Researchers working on the BICEP2 telescope announced on Monday that they had detected the first evidence for the primordial B-mode polarization of the cosmic microwave background. (Courtesy: National Science Foundation)
By Michael Banks
This week has seen physics news hit the mainstream in a way not seen since the Higgs boson was discovered at the CERN particle-physics lab in 2012.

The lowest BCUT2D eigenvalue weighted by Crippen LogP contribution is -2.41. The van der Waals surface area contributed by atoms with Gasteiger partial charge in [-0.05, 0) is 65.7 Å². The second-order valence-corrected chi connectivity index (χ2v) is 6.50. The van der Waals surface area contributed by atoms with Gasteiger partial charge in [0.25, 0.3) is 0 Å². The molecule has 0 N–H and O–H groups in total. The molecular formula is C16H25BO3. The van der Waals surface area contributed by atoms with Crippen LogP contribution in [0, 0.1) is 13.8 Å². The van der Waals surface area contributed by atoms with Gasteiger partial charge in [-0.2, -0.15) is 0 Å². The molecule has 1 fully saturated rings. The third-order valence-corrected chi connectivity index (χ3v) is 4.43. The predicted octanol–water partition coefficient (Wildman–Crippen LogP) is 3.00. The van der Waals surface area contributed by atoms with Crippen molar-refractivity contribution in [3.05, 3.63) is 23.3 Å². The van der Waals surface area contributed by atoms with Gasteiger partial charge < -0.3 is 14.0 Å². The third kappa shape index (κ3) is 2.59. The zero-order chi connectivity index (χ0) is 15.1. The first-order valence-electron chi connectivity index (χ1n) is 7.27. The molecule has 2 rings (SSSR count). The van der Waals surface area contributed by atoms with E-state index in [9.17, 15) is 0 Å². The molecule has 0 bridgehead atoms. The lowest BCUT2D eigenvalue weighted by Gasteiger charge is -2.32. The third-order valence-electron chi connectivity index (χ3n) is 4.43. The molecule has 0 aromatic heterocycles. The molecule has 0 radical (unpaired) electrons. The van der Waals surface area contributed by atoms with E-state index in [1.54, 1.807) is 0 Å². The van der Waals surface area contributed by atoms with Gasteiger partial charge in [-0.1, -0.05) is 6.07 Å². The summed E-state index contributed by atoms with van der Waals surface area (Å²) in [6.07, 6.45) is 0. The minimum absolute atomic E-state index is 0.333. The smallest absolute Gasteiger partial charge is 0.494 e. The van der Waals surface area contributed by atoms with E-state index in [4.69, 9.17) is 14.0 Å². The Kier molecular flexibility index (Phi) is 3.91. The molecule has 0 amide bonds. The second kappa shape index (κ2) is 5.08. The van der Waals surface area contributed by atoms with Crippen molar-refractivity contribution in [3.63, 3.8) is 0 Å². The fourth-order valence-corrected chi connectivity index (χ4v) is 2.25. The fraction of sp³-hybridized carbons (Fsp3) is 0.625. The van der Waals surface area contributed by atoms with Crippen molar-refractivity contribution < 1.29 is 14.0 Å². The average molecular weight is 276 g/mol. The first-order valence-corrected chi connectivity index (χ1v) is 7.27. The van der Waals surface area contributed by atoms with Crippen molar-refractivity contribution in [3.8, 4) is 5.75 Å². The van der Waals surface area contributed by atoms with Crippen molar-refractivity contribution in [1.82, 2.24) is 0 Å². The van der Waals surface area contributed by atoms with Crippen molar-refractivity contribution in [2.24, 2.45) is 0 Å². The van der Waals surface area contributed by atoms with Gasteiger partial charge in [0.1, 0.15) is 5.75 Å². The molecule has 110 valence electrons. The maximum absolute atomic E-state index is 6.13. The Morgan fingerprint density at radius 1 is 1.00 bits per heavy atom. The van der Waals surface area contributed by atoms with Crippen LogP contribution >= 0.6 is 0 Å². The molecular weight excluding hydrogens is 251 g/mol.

On Monday, researchers working on the Background Imaging of Cosmic Extragalactic Polarization (BICEP2) telescope at the South Pole revealed that they have detected the first evidence for the primordial B-mode polarization of the cosmic microwave background (CMB). You can read our news stories about the finding here and here.
Yet could scientists in the UK have got there first if a telescope they had been planning to build – dubbed Clover – hadn’t been axed in 2009?